2016-12-27 / Home & Family

Garden year in review

Henry Homeyer

I had a great gardening year in 2016. Of course, I’m a mad-dog gardener, so that means I was born optimistic and wired to remember success, not failure. So I suppose I had some of both. But the weather was largely sunny and I got a great yield from most of my vegetables, especially my precious tomatoes. I have enough food put away that if all my newspapers fired me tomorrow, I could probably survive just eating out of my freezers and cold cellar all winter.

Tomatoes are bothered by early blight and late blight. Late blight is the bad one, the one with spores that float in on the wind, killing everything and turning fruit into mush. When it comes early, we don’t get tomatoes, but I dodged it this year. I did have some early blight, but less than most years, probably because of the dry weather.

I also mulched my tomatoes with hay early on, and cut off any diseased branches once or twice a week, reducing the spread of late blight. My Sun Gold cherry tomatoes produced hundreds of tomatoes each, I dehydrated them using my Excalibur brand dehydrator, and will enjoy them in soups and stews all winter.

I had great success with the one tomato plant in a raised bed made by Gardeners Supply, something they call a “VegTrug.” The tomato I planted in it was virtually disease free, and what’s more, the green tomatoes I picked from it before frost ripened perfectly and did not rot. I ate a few good tomatoes each week until Thanksgiving. The tomato was one called, “Summer Sunrise” and I got the seeds from Hudson Valley Seed Library. I shall grow it again, for sure. It had good flavor, right up to the end.

Kale is always a winner in the garden. It is easy to grow and this year I used a lot of it in green smoothies made with fresh mint, lettuce, a banana, blueberries, some juice and/or water, fresh ginger and half a lime. I’m still picking kale for smoothies, even though the greens are frozen when I pick them.

I grew four kinds of kale this year as I wanted to see if I liked anything as well as Winterbor and Ripbor, the two curly kale varieties I usually grow. No. Next year I will just grow one or the other of those two – they are tasty and so long-lasting in the garden. They are easy to store in the freezer - while keeping their character and flavor.

I grew two non-heading broccoli relatives this year, Happy Rich from Johnny’s Selected Seeds, and Piricicaba from Hudson Valley Seed Library. Both produce earlier than broccoli and continue producing little shoots well past frost. They produced so much food that I will plant fewer, just two or three plants of each, not six.

My potato harvest was hohum this year, but my grandkids had great production in their little 4-foot by 4-foot raised beds on my lawn. The difference? I tried to squeeze in too many plants in my rows, crowding them. The kids only planted two seed potatoes each, well apart. Even though they planted later than I did, their spuds were bigger.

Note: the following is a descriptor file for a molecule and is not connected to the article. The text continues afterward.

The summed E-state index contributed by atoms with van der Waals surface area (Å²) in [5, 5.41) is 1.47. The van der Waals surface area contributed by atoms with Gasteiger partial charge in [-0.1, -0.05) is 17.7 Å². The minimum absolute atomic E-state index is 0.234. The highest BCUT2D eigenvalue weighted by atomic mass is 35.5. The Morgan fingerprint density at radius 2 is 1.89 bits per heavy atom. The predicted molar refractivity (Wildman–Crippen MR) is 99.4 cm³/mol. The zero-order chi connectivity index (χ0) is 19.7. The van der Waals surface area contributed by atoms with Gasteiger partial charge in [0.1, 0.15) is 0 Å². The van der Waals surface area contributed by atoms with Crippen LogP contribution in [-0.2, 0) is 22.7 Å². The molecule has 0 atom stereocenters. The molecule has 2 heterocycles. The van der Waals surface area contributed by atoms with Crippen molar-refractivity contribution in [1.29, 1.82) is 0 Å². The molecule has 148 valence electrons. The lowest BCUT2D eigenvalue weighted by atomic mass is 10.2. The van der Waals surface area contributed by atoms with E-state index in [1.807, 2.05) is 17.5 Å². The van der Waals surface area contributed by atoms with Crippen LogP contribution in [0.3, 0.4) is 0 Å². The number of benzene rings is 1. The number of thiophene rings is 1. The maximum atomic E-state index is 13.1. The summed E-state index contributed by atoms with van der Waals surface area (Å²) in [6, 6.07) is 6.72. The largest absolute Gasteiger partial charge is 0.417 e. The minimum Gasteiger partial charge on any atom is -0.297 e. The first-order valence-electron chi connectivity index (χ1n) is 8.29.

I had no potato beetles at all this year, even though I looked for them every day for a while. I plant my potatoes in June, and believe (without real proof) that late planting helps to avoid the beetles.

New this year: I planted a second crop of potatoes in August from some seed potatoes that had been languishing in my cool dark cellar. I planted them in my garlic bed, after harvest. A third of those late-planted potatoes did not grow, but those that did grow produced full-sized potatoes by October.

I planted late lettuce, too. I got some 3-inch lettuce starts from a friend in early September, and planted them six inches apart. These did very well, and in November I moved my Gardeners Supply cold frame over the plants. They were good though November. They were helped by a layer of Reemay or row-cover over the leaves inside the cold frame.

New this year: In mid- October I dug two nice lettuce plants and moved them into an unglazed clay planter about 6- by 12-inches and 6- inches deep. I placed a layer of fluffy compost in the bottom as planting material, and filled in around the plants with pure compost. Then I moved them into the house, sitting in an east-facing window. Great success! I have eaten two or three leaves almost every day since sometime in November. Fresh greens for my sandwich at lunch. I had to water every other day. I will finish them off by New Years.

I grew flint corn this year for the first time ever. Flint corn is dried and ground to make corn flour or meal. The corn plants were huge, but the ears were relatively small. And while I was drying them some mice got in with the ears, so I didn’t want to use them. So I am feeding the corn to the blue jays and squirrels. I used some of the stalks for Halloween decorations and gave some stalks away.

The raccoons ate all my sweet corn but for half a dozen ears. Oh well. I am enjoying frozen tomatoes, summer squash and kale. I have plenty of winter squash, garlic and onions stored in a cool dry location. And root crops galore in an old fridge in the basement. It was a great gardening year, despite a few setbacks that I had already almost forgotten about.

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